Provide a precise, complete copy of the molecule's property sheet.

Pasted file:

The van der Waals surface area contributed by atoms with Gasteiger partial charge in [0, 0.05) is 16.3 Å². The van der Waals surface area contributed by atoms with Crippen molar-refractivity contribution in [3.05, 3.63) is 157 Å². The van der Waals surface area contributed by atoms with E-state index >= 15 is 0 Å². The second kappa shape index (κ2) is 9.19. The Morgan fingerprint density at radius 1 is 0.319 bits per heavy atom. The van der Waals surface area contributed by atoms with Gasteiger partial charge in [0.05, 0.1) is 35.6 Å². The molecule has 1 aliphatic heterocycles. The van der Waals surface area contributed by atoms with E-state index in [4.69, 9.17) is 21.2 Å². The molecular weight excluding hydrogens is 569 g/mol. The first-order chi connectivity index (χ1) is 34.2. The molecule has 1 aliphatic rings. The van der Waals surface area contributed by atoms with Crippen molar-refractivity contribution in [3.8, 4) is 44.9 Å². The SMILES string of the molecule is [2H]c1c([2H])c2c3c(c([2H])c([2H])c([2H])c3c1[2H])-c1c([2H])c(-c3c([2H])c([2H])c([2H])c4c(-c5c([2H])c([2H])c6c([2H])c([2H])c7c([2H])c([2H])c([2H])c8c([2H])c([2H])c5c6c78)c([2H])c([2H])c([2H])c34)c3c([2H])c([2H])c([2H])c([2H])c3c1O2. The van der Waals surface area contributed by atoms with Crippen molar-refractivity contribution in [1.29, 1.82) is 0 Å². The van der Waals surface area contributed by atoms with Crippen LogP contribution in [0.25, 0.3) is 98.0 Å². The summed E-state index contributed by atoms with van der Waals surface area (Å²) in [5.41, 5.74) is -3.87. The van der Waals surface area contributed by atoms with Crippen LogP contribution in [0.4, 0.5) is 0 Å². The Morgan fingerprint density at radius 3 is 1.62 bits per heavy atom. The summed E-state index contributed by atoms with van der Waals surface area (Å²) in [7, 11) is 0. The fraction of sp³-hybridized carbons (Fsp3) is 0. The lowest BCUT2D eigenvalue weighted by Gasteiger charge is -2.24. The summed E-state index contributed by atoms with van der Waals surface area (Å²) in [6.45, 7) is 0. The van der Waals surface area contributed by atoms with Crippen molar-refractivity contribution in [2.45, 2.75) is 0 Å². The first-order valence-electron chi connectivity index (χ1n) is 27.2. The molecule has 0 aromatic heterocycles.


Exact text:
The van der Waals surface area contributed by atoms with Gasteiger partial charge in [0, 0.05) is 16.3 Å². The van der Waals surface area contributed by atoms with Crippen molar-refractivity contribution in [3.05, 3.63) is 157 Å². The van der Waals surface area contributed by atoms with E-state index >= 15 is 0 Å². The second kappa shape index (κ2) is 9.19. The Morgan fingerprint density at radius 1 is 0.319 bits per heavy atom. The van der Waals surface area contributed by atoms with Gasteiger partial charge in [0.05, 0.1) is 35.6 Å². The molecule has 1 aliphatic heterocycles. The van der Waals surface area contributed by atoms with E-state index in [4.69, 9.17) is 21.2 Å². The molecular weight excluding hydrogens is 569 g/mol. The first-order chi connectivity index (χ1) is 34.2. The molecule has 1 aliphatic rings. The van der Waals surface area contributed by atoms with Crippen molar-refractivity contribution in [3.8, 4) is 44.9 Å². The SMILES string of the molecule is [2H]c1c([2H])c2c3c(c([2H])c([2H])c([2H])c3c1[2H])-c1c([2H])c(-c3c([2H])c([2H])c([2H])c4c(-c5c([2H])c([2H])c6c([2H])c([2H])c7c([2H])c([2H])c([2H])c8c([2H])c([2H])c5c6c78)c([2H])c([2H])c([2H])c34)c3c([2H])c([2H])c([2H])c([2H])c3c1O2. The van der Waals surface area contributed by atoms with Crippen molar-refractivity contribution in [1.29, 1.82) is 0 Å². The van der Waals surface area contributed by atoms with Crippen LogP contribution in [0.25, 0.3) is 98.0 Å². The summed E-state index contributed by atoms with van der Waals surface area (Å²) in [5.41, 5.74) is -3.87. The van der Waals surface area contributed by atoms with Crippen LogP contribution in [0.4, 0.5) is 0 Å². The Morgan fingerprint density at radius 3 is 1.62 bits per heavy atom. The summed E-state index contributed by atoms with van der Waals surface area (Å²) in [7, 11) is 0. The fraction of sp³-hybridized carbons (Fsp3) is 0. The lowest BCUT2D eigenvalue weighted by Gasteiger charge is -2.24. The summed E-state index contributed by atoms with van der Waals surface area (Å²) in [6.45, 7) is 0. The van der Waals surface area contributed by atoms with Crippen molar-refractivity contribution in [2.45, 2.75) is 0 Å². The first-order valence-electron chi connectivity index (χ1n) is 27.2. The molecule has 0 aromatic heterocycles.